It's a common belief that cars need to idle for an extended period before driving in cold temperatures to avoid engine damage. However, if you ask an auto mechanic today, modern vehicle designs have widely eliminated the need for this practice. The following guide discusses where the belief originated and how to properly warm a car when outdoor temperatures drop.
Where Did the Idea of Idling Come From?
The majority of modern cars use combustion engines that generate power by igniting fuel and oxygen that kick-starts the motion of the engine pistons. Older vehicles used carburetors to regulate the gas-air mixture being fed into the motor during combustion. In cold weather, gasoline doesn't evaporate as quickly. Since carburetors aren't able to accurately adjust to the ratio of gas and air, the part leaves liquid fuel behind and releases a gas-air mixture that can cause engine damage and require repairs from an auto mechanic.
Vehicle manufacturers started shifting away from carburetors in the 1980s. Modern engines use electronic fuel injectors, which are able to sense temperature changes and shift the gas-air ratio released into the engine. This negates the evaporation issue and allows most modern cars to be driven safely as soon as they are started.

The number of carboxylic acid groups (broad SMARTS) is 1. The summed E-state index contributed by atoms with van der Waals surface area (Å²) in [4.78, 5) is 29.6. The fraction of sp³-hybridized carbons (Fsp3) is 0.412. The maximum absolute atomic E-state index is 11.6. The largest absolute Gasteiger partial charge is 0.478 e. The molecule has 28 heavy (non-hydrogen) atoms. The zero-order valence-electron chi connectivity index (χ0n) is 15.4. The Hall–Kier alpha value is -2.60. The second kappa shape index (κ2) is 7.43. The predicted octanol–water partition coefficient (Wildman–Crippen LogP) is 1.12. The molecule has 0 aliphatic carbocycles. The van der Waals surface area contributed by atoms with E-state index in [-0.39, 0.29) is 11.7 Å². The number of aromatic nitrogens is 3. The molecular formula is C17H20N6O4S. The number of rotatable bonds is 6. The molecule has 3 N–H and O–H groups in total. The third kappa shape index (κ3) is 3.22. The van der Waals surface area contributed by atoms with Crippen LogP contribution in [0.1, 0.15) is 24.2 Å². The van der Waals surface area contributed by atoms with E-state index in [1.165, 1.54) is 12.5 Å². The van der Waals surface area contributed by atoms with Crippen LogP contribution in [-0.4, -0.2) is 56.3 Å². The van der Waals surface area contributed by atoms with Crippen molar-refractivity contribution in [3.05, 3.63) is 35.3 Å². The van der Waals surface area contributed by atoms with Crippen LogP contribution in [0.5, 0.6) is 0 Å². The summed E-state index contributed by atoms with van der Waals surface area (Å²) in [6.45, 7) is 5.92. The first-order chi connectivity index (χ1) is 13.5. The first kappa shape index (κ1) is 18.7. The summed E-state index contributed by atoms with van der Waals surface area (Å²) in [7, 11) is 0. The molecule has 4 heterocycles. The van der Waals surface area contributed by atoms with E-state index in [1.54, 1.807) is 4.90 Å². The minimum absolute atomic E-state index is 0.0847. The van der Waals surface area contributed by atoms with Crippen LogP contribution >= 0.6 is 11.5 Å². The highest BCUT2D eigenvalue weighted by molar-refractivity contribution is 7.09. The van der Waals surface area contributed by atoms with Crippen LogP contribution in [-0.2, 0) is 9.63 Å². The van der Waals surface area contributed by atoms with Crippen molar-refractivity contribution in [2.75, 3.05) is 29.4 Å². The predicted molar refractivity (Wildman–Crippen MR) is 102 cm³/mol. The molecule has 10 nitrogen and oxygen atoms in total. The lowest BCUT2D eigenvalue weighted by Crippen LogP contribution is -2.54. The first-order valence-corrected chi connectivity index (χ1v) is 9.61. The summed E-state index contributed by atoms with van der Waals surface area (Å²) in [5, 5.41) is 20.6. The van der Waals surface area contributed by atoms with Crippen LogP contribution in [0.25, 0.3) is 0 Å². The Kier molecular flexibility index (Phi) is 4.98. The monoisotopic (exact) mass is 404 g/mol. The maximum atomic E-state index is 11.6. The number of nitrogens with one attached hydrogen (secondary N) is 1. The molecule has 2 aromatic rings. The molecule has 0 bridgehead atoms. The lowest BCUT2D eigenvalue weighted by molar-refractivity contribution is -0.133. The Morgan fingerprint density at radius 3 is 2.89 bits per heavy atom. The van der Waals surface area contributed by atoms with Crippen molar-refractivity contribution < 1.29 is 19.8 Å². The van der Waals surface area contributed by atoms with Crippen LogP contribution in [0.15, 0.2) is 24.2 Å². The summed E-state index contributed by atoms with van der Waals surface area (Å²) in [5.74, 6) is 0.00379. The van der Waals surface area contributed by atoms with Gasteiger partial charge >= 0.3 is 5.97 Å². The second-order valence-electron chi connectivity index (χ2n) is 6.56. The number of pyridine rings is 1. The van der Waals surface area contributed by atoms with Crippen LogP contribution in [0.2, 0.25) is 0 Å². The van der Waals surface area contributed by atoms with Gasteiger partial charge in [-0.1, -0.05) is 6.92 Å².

Will Idling Do More Harm Than Good?
Idling a vehicle for more than 30 seconds after it starts may be detrimental to its operation. This practice can use one-quarter to one-half of a gallon of fuel per hour. It can also lead to the need for more frequent oil changes, as it strips the lubricant from essential engine components. Excess idling emits unnecessary pollution that contributes to greenhouse gases, as well.
How Can You Safely Warm Up Your Vehicle?
Driving your car gently in the cold will allow it to warm up quicker and generate more heat. Avoid hard acceleration for the first few minutes to give the engine time to warm naturally.
Although it's not necessary for engine function, it's OK to start the car engine while you clear snow or ice off the windshield or windows. Turning on the defroster can also help thaw ice and defrost the glass.
Windows fog up because cold air isn't capable of holding as much water as hot air, which causes moisture to settle on surrounding surfaces. This condensation obscures driver visibility. You can defog glass faster by warming the interior air rapidly with the car heater, then briefly turning on the air conditioner. Cold air from outside will replace the air inside and remove excess moisture.
The team at A-1 Auto Service can ensure your car is running smoothly no matter the weather. They have been providing quality service to drivers throughout Lorain, OH, and the surrounding regions for more than 40 years. All of their auto mechanics are ASE®-certified and offer a wide variety of services, from oil changes and diagnostics to brake repair and suspension maintenance. Visit them online to learn more, or call (440) 245-0076 to schedule an appointment.